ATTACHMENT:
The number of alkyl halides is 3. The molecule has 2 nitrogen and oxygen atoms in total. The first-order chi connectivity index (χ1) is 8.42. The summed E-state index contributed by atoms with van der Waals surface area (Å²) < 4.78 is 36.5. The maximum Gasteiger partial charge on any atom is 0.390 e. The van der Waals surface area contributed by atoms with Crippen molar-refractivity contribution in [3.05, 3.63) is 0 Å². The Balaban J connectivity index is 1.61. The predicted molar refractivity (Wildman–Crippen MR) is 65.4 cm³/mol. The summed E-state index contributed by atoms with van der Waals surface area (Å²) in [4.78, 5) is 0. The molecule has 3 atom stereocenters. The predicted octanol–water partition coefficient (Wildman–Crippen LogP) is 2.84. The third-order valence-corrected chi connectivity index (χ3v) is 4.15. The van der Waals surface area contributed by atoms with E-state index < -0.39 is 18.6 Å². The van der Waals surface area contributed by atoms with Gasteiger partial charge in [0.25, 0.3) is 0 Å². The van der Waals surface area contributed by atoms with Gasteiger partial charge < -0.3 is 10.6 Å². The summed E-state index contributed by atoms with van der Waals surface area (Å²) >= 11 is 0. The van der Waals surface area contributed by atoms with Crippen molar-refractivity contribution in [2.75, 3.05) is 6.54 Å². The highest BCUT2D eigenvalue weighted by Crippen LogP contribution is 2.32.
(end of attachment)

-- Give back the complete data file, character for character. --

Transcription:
The number of alkyl halides is 3. The molecule has 2 nitrogen and oxygen atoms in total. The first-order chi connectivity index (χ1) is 8.42. The summed E-state index contributed by atoms with van der Waals surface area (Å²) < 4.78 is 36.5. The maximum Gasteiger partial charge on any atom is 0.390 e. The van der Waals surface area contributed by atoms with Crippen molar-refractivity contribution in [3.05, 3.63) is 0 Å². The Balaban J connectivity index is 1.61. The predicted molar refractivity (Wildman–Crippen MR) is 65.4 cm³/mol. The summed E-state index contributed by atoms with van der Waals surface area (Å²) in [4.78, 5) is 0. The molecule has 3 atom stereocenters. The predicted octanol–water partition coefficient (Wildman–Crippen LogP) is 2.84. The third-order valence-corrected chi connectivity index (χ3v) is 4.15. The van der Waals surface area contributed by atoms with E-state index < -0.39 is 18.6 Å². The van der Waals surface area contributed by atoms with Gasteiger partial charge in [0.25, 0.3) is 0 Å². The van der Waals surface area contributed by atoms with Gasteiger partial charge < -0.3 is 10.6 Å². The summed E-state index contributed by atoms with van der Waals surface area (Å²) >= 11 is 0. The van der Waals surface area contributed by atoms with Crippen molar-refractivity contribution in [2.75, 3.05) is 6.54 Å². The highest BCUT2D eigenvalue weighted by Crippen LogP contribution is 2.32.